Reflexive Cinema: Rethinking Self-Consciousness, Affect and Intermediality in the Moving Image
How may we best understand reflexivity, self-consciousness, and 'metacinema,' including in relation to cinematic fiction, style, emotion, and affect? Which reflexive and metareferential forms and processes does cinema share with other arts/media, and which are specific to it? What does the operation of cinematic reflexivity reveal about narrative filmmaking and film spectatorship, more generally?
My transdisciplinary research re-conceives cinematic reflexivity, metacinema, metareference, narrative and stylistic self-consciousness, and related processes, from a twenty-first century standpoint. I analyze cognitive-semiotic, intermedial, and notably under explored affective and immersive – including ‘embodied’ – dimensions of reflexivity, understood as a major aspect of cinematic meaning and experience. Arguing against widespread views of reflexivity as inherently anti-immersive, and drawing on general semiotics and aesthetics, as well as film and media theory, the resulting book (under contract with Oxford University Press) also builds significant bridges between the philosophy of film in both continental (e.g., phenomenological, Deleuzian) and analytic-cognitive traditions of thought, which are most often pursued in isolation. During my NIAS fellowship, I will focus on reflexivity in relation to cinematic affect and emotion, embodied cognition, and intermediality, taking advantage of considerable research and dissemination opportunities in Amsterdam and the Netherlands in these areas.
– Film Worlds: A Philosophical Aesthetics of Cinema (Columbia University Press, 2015).
-“Recursive Reflections: Types, Modes and Forms of Cinematic Reflexivity” in Metacinema: The Form and Content of Filmic Reference and Reflexivity. David LaRocca ed., Oxford University Press, 2021, 85-115.
-“Doubled Visions: Reflexivity, Intermediality and Co-Creation in von Trier’s and Leth’s The Five Obstructions and Clouzot’s The Mystery of Picasso.” New Review of Film and Television Studies, 18:4 (2020), 452-479.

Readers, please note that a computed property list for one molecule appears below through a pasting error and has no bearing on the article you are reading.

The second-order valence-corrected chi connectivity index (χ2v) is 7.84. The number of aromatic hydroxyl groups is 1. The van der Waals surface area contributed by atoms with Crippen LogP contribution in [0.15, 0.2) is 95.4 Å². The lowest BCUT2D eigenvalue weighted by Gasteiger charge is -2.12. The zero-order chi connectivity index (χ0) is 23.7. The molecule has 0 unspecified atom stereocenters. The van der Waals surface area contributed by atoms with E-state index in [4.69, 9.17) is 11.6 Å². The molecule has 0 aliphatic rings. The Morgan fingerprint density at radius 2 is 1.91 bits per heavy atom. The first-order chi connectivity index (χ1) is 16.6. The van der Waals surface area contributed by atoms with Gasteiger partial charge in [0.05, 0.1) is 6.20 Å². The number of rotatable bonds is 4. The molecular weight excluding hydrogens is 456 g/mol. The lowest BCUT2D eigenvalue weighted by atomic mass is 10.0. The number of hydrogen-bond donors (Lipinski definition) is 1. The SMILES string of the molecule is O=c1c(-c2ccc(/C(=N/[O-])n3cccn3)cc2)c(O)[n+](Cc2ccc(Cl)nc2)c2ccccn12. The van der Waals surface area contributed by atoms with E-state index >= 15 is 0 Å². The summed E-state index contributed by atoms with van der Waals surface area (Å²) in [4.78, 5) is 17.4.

– “Film and the Phenomenology of Art: Reappraising Merleau-Ponty on Cinema as Form, Medium, and Expression,” New Literary History, 47:1 (2016), 159-185.
More about myself
I have been Associate Professor and Director of the Film Studies Program at The University of Edinburgh, a senior research fellow at the Cinepoetics Center for Advanced Film Studies at the Freie University Berlin, and a NIAS fellow (in 2021/2). I am the author of Film Worlds: A Philosophical Aesthetics of Cinema (Columbia UP) and have published in New Literary History, New Review of Film and Television Studies, Film-Philosophy and other journals. My two in-progress books are: Reflexive Cinema: Rethinking Self-Consciousness, Affect and Intermediality in the Moving Image (OUP), and The Oxford Handbook of Moving Image Atmospheres and Felt Environments (OUP; co-edited with Steffen Hven) featuring original essays from leading film and media scholars. My research has been supported by The British Academy, and I hold a PhD in film studies from the University of Edinburgh, an MA in philosophy from the University of York, UK, and pursued undergraduate study at Connecticut College and Amherst College. I am on the editorial board of Brill’s recently relaunched ‘Contemporary Cinema’ book series.